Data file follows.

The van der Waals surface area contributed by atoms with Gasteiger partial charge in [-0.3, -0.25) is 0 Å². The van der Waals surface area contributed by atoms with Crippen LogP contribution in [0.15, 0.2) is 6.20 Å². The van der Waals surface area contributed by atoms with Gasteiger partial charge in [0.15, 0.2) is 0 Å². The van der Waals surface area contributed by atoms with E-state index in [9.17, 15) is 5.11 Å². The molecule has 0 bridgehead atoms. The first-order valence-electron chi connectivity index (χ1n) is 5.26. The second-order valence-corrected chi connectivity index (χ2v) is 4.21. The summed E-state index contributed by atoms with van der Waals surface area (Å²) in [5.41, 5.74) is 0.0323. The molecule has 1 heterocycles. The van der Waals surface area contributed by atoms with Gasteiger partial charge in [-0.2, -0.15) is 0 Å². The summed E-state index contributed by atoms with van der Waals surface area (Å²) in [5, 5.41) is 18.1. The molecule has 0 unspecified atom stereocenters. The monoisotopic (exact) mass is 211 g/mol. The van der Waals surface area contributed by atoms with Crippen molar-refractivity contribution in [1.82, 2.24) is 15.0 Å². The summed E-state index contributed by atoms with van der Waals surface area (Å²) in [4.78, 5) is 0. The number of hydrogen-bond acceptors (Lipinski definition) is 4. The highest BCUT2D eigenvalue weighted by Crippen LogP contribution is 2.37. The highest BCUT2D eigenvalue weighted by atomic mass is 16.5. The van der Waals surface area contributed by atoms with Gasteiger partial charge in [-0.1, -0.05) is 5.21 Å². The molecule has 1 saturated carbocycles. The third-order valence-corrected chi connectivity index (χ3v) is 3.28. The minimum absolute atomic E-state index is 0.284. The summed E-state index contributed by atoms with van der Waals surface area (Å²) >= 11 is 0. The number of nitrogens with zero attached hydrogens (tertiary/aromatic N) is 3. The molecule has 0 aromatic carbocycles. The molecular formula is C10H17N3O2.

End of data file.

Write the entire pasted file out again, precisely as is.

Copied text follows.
The van der Waals surface area contributed by atoms with Gasteiger partial charge in [-0.3, -0.25) is 0 Å². The van der Waals surface area contributed by atoms with Crippen LogP contribution in [0.15, 0.2) is 6.20 Å². The van der Waals surface area contributed by atoms with Gasteiger partial charge in [0.15, 0.2) is 0 Å². The van der Waals surface area contributed by atoms with E-state index in [9.17, 15) is 5.11 Å². The molecule has 0 bridgehead atoms. The first-order valence-electron chi connectivity index (χ1n) is 5.26. The second-order valence-corrected chi connectivity index (χ2v) is 4.21. The summed E-state index contributed by atoms with van der Waals surface area (Å²) in [5.41, 5.74) is 0.0323. The molecule has 1 heterocycles. The van der Waals surface area contributed by atoms with Gasteiger partial charge in [-0.2, -0.15) is 0 Å². The summed E-state index contributed by atoms with van der Waals surface area (Å²) in [5, 5.41) is 18.1. The molecule has 0 unspecified atom stereocenters. The monoisotopic (exact) mass is 211 g/mol. The van der Waals surface area contributed by atoms with Crippen molar-refractivity contribution in [1.82, 2.24) is 15.0 Å². The summed E-state index contributed by atoms with van der Waals surface area (Å²) in [4.78, 5) is 0. The number of hydrogen-bond acceptors (Lipinski definition) is 4. The highest BCUT2D eigenvalue weighted by Crippen LogP contribution is 2.37. The highest BCUT2D eigenvalue weighted by atomic mass is 16.5. The van der Waals surface area contributed by atoms with Gasteiger partial charge in [-0.1, -0.05) is 5.21 Å². The molecule has 1 saturated carbocycles. The third-order valence-corrected chi connectivity index (χ3v) is 3.28. The minimum absolute atomic E-state index is 0.284. The summed E-state index contributed by atoms with van der Waals surface area (Å²) >= 11 is 0. The number of nitrogens with zero attached hydrogens (tertiary/aromatic N) is 3. The molecule has 0 aromatic carbocycles. The molecular formula is C10H17N3O2.